To get auld Scotland back her kettle ;"
Or, faith! I'll wadw my new pleugh-pettle,*
Ye'll see't or lang,

She'll teach you wi' a reekin' whittle,

Anither sang.


n George Dempster, Esq., of Dunnichen, Forfarshire. was many years M. P. for the Dundee district of boroughs, and always spoke and voted on the liberal side of politics.

• An cath. p Sir Adam Ferguson.

That speaks smoothly and readily. The Duke of Montrose

s Sagacious, cunning.

t Earl of Eglintoun, then Colonel Montgomery, and representative for Ayrshire. u Her still. w To bet or wager z A bloody sword.


y Ere long.

This while she's been in crankousa mood,
Her lost Militiab fir'd her bluid;
(Deil na they never mair do guid,

Play'd her that pliskie !c)

An' now she's like to rin red-wud,d

About her whisky.

An' L-d! if ance they pit her till 't,*
Her tartan petticoat she 'll kilt,

An' durk an' pistol at her belt,

She'll tak the streets,

An' rin her whittle to the hilt,

I' the first she meets.

For G-d's sake, Sirs! then speak her fair,
An' straik her cannies wi' the hair,

An' to the muckle Househ repair,

Wi' instant speed,

An' strive, wi' a' your wit an' lear,

To get remead,k

Yon ill-tongu'd tinkler, Charlie Fox,
May taunt you wi' his jeers an' mocks ;
But gie him 't het, my hearty cocks!

E'en cowe the caddie ;

An' send him to his dicing box

An' sporting lady.

Tell yon guid bluid" o' auld Boconnock's,
I'll be his debt twa mashlum bonnocks,"
An' drink his health in auld Nanse Tinnock's,P

a Fretful.

Burlesque allusion to the bill for a Scotch militia, which was, shortly before that time, negatived in Parliament.

c A trick.
d Run stark mad.
fTo truss up the clothes.
hThe parliament house.

• Hot.

e Put her to it. g Stroke her gently. Learning. k Remedy.

m Frighten the fellow, make him knock under.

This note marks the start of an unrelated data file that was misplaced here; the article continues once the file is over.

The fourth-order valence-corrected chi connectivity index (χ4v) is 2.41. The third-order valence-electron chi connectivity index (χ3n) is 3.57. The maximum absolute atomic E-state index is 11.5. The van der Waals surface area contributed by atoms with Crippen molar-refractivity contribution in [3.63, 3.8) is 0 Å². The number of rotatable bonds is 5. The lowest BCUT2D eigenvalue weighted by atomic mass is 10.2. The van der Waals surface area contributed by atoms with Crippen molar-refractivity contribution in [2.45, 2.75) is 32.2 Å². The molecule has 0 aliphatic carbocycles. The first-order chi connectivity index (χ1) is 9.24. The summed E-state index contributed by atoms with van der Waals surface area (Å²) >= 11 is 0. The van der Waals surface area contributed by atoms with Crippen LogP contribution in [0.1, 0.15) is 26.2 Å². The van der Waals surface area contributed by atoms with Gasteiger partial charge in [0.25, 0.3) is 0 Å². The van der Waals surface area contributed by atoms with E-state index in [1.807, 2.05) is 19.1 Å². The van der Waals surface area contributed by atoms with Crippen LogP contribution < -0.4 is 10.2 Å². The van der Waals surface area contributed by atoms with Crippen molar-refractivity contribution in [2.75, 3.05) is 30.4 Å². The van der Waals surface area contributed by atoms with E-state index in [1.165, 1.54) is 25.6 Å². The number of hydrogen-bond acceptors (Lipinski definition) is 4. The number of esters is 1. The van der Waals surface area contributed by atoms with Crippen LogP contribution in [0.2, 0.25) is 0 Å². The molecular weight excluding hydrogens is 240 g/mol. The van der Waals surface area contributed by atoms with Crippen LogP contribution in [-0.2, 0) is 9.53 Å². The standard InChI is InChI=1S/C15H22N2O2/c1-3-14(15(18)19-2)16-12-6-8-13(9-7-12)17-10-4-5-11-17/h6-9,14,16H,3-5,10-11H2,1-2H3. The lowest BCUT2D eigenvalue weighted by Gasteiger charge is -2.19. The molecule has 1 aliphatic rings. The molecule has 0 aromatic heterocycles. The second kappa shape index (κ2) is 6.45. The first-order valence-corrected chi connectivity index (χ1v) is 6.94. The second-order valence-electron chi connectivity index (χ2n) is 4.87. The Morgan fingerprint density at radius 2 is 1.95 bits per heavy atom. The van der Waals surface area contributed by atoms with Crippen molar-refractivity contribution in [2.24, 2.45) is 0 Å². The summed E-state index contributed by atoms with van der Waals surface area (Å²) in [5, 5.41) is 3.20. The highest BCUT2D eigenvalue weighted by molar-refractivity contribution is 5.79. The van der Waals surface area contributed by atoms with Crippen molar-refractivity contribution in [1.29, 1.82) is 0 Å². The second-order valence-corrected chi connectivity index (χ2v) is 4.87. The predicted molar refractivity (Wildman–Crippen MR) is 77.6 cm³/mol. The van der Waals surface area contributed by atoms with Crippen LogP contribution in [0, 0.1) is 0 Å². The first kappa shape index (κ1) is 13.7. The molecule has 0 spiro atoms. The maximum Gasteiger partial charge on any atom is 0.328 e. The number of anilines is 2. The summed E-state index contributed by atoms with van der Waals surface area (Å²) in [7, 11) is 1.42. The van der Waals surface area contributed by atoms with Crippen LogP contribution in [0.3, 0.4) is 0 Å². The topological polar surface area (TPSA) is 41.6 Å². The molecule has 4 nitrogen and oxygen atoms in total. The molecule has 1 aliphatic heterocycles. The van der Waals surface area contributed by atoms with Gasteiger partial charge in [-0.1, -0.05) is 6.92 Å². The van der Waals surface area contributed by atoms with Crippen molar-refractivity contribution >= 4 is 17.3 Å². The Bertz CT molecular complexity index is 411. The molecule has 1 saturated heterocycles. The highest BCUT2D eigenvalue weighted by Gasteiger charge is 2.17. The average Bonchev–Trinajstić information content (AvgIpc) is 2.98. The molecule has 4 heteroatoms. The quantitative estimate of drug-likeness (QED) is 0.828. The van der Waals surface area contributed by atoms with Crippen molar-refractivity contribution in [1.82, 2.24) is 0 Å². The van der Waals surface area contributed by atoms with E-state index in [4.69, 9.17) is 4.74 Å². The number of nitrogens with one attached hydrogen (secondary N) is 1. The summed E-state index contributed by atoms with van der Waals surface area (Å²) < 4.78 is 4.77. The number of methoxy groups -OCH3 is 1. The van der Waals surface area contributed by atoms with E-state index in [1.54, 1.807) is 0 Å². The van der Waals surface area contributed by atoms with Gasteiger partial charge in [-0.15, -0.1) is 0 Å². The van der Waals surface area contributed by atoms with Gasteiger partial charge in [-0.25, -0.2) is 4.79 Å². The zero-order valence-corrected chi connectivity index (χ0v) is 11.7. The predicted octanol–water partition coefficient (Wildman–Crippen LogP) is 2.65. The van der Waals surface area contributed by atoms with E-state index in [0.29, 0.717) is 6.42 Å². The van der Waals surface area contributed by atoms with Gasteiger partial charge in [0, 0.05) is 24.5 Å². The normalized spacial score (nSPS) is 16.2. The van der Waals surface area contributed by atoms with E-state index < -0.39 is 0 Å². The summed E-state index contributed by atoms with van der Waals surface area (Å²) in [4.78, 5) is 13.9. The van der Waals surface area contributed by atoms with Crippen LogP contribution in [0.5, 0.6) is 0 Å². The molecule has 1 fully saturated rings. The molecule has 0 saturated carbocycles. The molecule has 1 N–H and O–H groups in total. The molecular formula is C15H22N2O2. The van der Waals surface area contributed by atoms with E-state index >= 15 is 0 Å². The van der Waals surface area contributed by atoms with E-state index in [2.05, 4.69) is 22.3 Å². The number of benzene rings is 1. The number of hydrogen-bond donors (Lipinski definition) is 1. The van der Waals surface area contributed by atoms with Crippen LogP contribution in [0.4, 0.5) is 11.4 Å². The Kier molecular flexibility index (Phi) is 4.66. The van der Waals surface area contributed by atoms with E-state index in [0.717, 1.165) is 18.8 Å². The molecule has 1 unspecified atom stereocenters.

n Good blood.

• Two bannocks or cakes made of mixed corn. p A worthy old hostess of the Author's in Mauchline, where he metimes studied politics over a glass of guid auld Scotch drink.

Nine times a week,

If he some scheme, like tea an' winnocks,
Wad kindly seek.

Could he some commutation broach,
I'll pledge my aith in guid braid Scotch,
He need na fear their foul reproach
Nor erudition,

Yon mixtie-maxtier queer hotch-potch,
The Coalition.

Auld Scotland has a raucle tongue;
She's just a devil wi' a rung ;t

An' if she promise auld or young

To tak their part,

Though by the neck she should be strung,
She 'll no desert.

An' now, ye chosen Five-and-Forty,"
May still your mither's heart support ye;
Then, though a minister grow dorty,

An' kick your place,

Ye'll snap your fingers, poor an' hearty,
Before his face.

God bless your honours a' your days
Wi' sowps o' kail an' brats o' claise,

In spite o' a' the thievish kaesz

That haunt Saint Jamie's!

Your humble Poet sings an' prays

While Rab his name is.


Let half-starv'd slaves, in warmer skies,
See future wines, rich-clustʼring, rise—

91ea and windows; an allusion to Mr. Pitt's
r Confusedly mixed. s Rash, fearless.
u The Scotch members of parliament.
Sups of kail-broth. y Rags of clothes.

commutation tax.
t A cudgel.
w Saucy.
z Jack-daws.